Don’t waste your time searching for an alligator recipe in the first cookbook from James Beard Award nominee and “Top Chef” fan favorite Isaac Toups. You won’t find one.
“Chasing the Gator,” Troups explains in his introduction, is a metaphor for how he cooks as a “100 percent Cajun, born and braised.” Toups honed his professional chops working in high-profile kitchens run by luminaries like Emeril Lagasse. But the soul of the cooking that defines his two wildly popular New Orleans restaurants – Toups’ Meatery and Toups South – can be traced to the swamps and forests of the Atchafalaya Basin where his ancestors settled some 300 years ago. That’s where he learned to gig frogs, bag mallards and help his daddy make gumbo “so damn good it might make you cry.”
It was there, too, that he learned to weave a colorful tale peppered liberally with humor. Former Southern Living editor Jennifer V. Cole brings that distinctive voice to life as she tags along with Toups on a rowdy, roux-thickened journey into the rich and rustic culture from which he came.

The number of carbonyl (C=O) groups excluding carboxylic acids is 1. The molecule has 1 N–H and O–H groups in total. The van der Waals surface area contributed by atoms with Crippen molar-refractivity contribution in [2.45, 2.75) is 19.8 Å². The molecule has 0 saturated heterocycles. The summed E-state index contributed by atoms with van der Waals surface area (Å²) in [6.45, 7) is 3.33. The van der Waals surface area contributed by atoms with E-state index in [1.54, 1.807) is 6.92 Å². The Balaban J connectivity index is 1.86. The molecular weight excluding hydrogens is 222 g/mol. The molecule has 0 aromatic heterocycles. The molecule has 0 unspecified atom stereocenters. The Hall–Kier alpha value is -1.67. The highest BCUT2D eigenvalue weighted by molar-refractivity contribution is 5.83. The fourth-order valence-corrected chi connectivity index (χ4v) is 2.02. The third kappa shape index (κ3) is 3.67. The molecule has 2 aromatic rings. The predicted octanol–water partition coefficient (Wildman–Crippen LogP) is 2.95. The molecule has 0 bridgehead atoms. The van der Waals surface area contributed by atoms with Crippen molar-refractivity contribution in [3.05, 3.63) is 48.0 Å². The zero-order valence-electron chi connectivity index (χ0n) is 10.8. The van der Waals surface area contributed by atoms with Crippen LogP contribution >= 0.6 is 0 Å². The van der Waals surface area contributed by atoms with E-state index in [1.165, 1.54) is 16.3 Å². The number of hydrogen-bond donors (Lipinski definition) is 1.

Cajuns, we quickly learn, pride themselves on resourcefulness, using every edible part of what’s available to them. Toups spares no graphic detail in describing what goes on at a community “boucherie” – the process of taking an animal from “live to eating” that was once beloved part of Cajun community life and is now making a comeback. It begins with a prayer and a pistol.
If you don’t have the stomach to learn the rest, flip on over to the recipes. For the bold and the blood-thirsty, there’s Hog’s Head Cheese, Boudin Balls and Sausages (calling for 100 cloves of garlic and 12 feet of natural hog casings), and Trotters and White Beans – a mess of white beans flavored with pigs’ hooves. For the rest of us, there’s Double-Cut Pork Chops with Cane Syrup Gastrique, and Roasted Vegetables in a Bacon, Sherry, and Mayonnaise Vinaigrette (I made both, and they’re easy and delicious).
There’s plenty of other stuff I’m salivating to make: Pickled Fennel brined in rice vinegar, Herbsaint and spices to balance the richness of Braised Lamb’s Neck with Braised Back-Eyed Peas; Confit Chicken Thighs over Laquered Collards; Maw Maw Toups’ Gulf Seafood Couvillion, a rustic stew of shrimp and finfish served over Crab Fat Rice.
From the salty prose to the compelling recipes to the stunning photographs by Denny Culbert, “Chasing the Gator” is a riveting reminder that if what you know about Louisiana cuisine is limited to the tourist-packed restaurants of New Orleans, you’ve barely scratched the surface.
“Chasing the Gator: Isaac Toups and the New Cajun Cooking” by Isaac Toups and Jennifer V. Cole (Little Brown, $35).
Susan Puckett is a cookbook author and former food editor for The Atlanta Journal-Constitution. Follow her at susanpuckett.com.
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